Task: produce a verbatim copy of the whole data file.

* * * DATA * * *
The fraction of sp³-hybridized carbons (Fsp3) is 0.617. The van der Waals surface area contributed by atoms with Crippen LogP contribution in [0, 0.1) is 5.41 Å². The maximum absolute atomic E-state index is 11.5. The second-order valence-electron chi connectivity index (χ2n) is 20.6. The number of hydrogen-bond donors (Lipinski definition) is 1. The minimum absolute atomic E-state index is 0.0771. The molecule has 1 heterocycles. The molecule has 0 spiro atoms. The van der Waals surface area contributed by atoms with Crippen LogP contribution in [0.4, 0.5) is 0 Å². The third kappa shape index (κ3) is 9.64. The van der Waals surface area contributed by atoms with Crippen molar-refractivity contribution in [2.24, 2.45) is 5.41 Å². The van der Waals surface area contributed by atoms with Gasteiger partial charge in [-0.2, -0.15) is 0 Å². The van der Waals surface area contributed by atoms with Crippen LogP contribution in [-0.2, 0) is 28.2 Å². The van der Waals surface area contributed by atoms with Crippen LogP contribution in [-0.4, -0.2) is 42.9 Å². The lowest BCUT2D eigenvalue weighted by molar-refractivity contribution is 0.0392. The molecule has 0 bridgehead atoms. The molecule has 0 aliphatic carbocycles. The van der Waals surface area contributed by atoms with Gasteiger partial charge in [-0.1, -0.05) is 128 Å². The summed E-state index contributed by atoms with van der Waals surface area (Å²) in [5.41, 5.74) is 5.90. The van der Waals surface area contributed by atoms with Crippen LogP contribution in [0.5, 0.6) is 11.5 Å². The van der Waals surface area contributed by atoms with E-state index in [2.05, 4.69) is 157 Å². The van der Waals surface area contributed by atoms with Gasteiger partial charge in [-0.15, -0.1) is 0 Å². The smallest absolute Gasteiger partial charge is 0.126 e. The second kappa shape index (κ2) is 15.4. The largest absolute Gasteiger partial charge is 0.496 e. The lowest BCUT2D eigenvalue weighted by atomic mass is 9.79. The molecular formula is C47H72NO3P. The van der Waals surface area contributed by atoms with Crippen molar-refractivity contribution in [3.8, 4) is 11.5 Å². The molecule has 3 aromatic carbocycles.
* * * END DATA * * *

The fraction of sp³-hybridized carbons (Fsp3) is 0.617. The van der Waals surface area contributed by atoms with Crippen LogP contribution in [0, 0.1) is 5.41 Å². The maximum absolute atomic E-state index is 11.5. The second-order valence-electron chi connectivity index (χ2n) is 20.6. The number of hydrogen-bond donors (Lipinski definition) is 1. The minimum absolute atomic E-state index is 0.0771. The molecule has 1 heterocycles. The molecule has 0 spiro atoms. The van der Waals surface area contributed by atoms with Crippen LogP contribution in [0.4, 0.5) is 0 Å². The third kappa shape index (κ3) is 9.64. The van der Waals surface area contributed by atoms with Crippen molar-refractivity contribution in [2.24, 2.45) is 5.41 Å². The van der Waals surface area contributed by atoms with Gasteiger partial charge in [-0.2, -0.15) is 0 Å². The van der Waals surface area contributed by atoms with Crippen LogP contribution in [-0.2, 0) is 28.2 Å². The van der Waals surface area contributed by atoms with Crippen LogP contribution in [-0.4, -0.2) is 42.9 Å². The lowest BCUT2D eigenvalue weighted by molar-refractivity contribution is 0.0392. The molecule has 0 bridgehead atoms. The molecule has 0 aliphatic carbocycles. The van der Waals surface area contributed by atoms with Gasteiger partial charge in [-0.1, -0.05) is 128 Å². The summed E-state index contributed by atoms with van der Waals surface area (Å²) in [5.41, 5.74) is 5.90. The van der Waals surface area contributed by atoms with Crippen LogP contribution in [0.5, 0.6) is 11.5 Å². The van der Waals surface area contributed by atoms with E-state index in [2.05, 4.69) is 157 Å². The van der Waals surface area contributed by atoms with Gasteiger partial charge in [-0.15, -0.1) is 0 Å². The smallest absolute Gasteiger partial charge is 0.126 e. The second kappa shape index (κ2) is 15.4. The largest absolute Gasteiger partial charge is 0.496 e. The lowest BCUT2D eigenvalue weighted by atomic mass is 9.79. The molecular formula is C47H72NO3P. The van der Waals surface area contributed by atoms with Crippen molar-refractivity contribution in [3.8, 4) is 11.5 Å². The molecule has 3 aromatic carbocycles.